Here is this week's challenge in the 52 Weeks to Better Genealogy series:
Learn about your local public library’s inter-library loan (ILL) policy. Pick a genealogy-related book that you want to read that is not in your library’s collection. Ask the librarian how to request the book from another library. Find the different library systems from which you can request books through your own library, as this can dramatically increase the number of genealogy books to which you have access. If you have a genealogy blog, write about your experience with requesting items through your library’s ILL service.
My closest library is a tiny suburban branch in the much larger Harris County Public Library system. Thus, I often request items from other branches. About 1/3 of the items I receive through ILL are books. The majority are CDs.
For this week's challenge, I requested a book I heard about on a genealogy discussion list. Several people recommended it, so I checked to see if my library system had it and they did:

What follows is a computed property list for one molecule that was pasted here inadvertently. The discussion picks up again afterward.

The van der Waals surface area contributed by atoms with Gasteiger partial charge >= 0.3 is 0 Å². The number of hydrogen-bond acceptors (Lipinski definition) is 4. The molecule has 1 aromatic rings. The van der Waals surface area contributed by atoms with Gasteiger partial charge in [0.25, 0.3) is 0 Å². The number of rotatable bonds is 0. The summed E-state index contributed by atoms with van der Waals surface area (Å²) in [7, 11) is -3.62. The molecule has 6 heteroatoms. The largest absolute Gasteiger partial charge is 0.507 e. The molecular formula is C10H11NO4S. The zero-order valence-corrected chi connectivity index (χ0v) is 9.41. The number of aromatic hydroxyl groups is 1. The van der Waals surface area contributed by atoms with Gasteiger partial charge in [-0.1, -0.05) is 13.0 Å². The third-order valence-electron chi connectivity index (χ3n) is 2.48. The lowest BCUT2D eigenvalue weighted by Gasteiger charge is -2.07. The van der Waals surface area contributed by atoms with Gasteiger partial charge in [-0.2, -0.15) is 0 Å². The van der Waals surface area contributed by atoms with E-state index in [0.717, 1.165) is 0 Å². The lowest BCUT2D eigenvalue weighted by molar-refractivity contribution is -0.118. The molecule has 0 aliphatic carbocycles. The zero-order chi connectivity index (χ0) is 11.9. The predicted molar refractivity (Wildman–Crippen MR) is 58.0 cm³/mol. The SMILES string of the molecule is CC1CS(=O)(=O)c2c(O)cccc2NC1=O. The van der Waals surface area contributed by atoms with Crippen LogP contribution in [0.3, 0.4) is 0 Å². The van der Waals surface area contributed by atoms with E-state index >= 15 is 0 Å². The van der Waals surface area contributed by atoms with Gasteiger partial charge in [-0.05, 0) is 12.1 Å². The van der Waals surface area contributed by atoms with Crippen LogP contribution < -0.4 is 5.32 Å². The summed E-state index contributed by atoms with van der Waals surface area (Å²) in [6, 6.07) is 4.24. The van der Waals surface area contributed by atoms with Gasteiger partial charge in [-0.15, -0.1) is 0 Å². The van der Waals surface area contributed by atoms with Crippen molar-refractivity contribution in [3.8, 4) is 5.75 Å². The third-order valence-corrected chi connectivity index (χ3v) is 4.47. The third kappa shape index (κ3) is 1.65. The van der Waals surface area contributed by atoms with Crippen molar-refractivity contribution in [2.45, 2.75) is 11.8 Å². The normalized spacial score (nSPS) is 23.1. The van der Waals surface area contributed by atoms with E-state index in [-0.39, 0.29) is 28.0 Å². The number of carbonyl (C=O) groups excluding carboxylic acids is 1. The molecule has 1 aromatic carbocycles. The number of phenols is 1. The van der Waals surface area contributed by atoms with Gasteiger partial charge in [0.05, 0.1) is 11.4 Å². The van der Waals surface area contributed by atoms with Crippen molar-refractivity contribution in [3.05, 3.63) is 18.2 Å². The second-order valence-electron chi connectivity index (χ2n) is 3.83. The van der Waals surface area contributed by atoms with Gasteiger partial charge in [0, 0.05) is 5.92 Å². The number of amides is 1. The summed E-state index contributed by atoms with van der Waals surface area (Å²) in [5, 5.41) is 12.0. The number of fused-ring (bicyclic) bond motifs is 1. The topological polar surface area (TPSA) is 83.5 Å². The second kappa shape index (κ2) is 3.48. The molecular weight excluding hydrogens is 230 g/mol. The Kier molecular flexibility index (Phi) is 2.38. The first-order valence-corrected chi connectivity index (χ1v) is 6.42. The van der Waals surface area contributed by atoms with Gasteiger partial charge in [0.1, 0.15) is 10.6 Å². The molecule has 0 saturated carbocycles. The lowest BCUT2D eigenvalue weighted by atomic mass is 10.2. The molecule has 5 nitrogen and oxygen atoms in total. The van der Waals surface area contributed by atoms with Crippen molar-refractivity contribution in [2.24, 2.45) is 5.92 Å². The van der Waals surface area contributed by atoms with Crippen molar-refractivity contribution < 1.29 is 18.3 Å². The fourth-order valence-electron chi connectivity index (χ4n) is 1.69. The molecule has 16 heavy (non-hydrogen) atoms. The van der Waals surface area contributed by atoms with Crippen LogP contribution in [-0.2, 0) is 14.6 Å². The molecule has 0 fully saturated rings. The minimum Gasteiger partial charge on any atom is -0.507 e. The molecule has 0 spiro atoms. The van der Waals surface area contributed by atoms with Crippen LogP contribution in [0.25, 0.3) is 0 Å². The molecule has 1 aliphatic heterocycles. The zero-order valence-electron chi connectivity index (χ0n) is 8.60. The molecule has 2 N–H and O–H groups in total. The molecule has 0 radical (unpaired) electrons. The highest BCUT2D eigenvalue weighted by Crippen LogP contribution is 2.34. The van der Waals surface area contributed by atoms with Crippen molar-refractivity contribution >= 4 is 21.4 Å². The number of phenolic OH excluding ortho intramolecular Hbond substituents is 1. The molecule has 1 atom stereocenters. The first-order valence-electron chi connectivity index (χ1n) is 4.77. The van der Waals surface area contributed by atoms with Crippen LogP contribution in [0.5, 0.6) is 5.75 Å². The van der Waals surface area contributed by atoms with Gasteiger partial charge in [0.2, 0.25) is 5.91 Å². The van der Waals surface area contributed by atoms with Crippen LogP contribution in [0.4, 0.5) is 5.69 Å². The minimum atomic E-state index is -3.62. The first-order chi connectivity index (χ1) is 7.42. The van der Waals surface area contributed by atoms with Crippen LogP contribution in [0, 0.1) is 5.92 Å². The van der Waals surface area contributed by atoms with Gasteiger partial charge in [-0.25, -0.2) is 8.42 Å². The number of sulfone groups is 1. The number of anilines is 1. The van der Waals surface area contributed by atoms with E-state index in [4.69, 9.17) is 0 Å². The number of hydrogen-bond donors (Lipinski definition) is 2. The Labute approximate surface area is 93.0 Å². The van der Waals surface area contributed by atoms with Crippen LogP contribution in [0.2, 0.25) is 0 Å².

They Came in Ships
by John P. Colletta, PHD
I received the second edition. There is a more recent edition, so I may have to hunt further with the help of the reference librarian in order to acquire the latest copy. A quick glance at WorldCat shows that Houston Public and Montgomery County Public systems have the third edition. .
This book traveled from the LaPorte Library for my ILL request. It is in the collection due to the generosity of the Friends of the LaPorte Library, so I feel compelled to show them some love:
I requested this book online. Any item in the HCPL system can be requested online. If you are requesting items from other library systems, you must go to your branch and fill out a request form. It's an easy process.
Inter-Library Loan has been a very handy service for me as a patron. My library is just too small to have all the books I want to read, and they have very few genealogy books at all. ILL connects me with those items and allows me to read the latest in genealogy--with the exception of They Came in Ships, in which case I'm a little behind.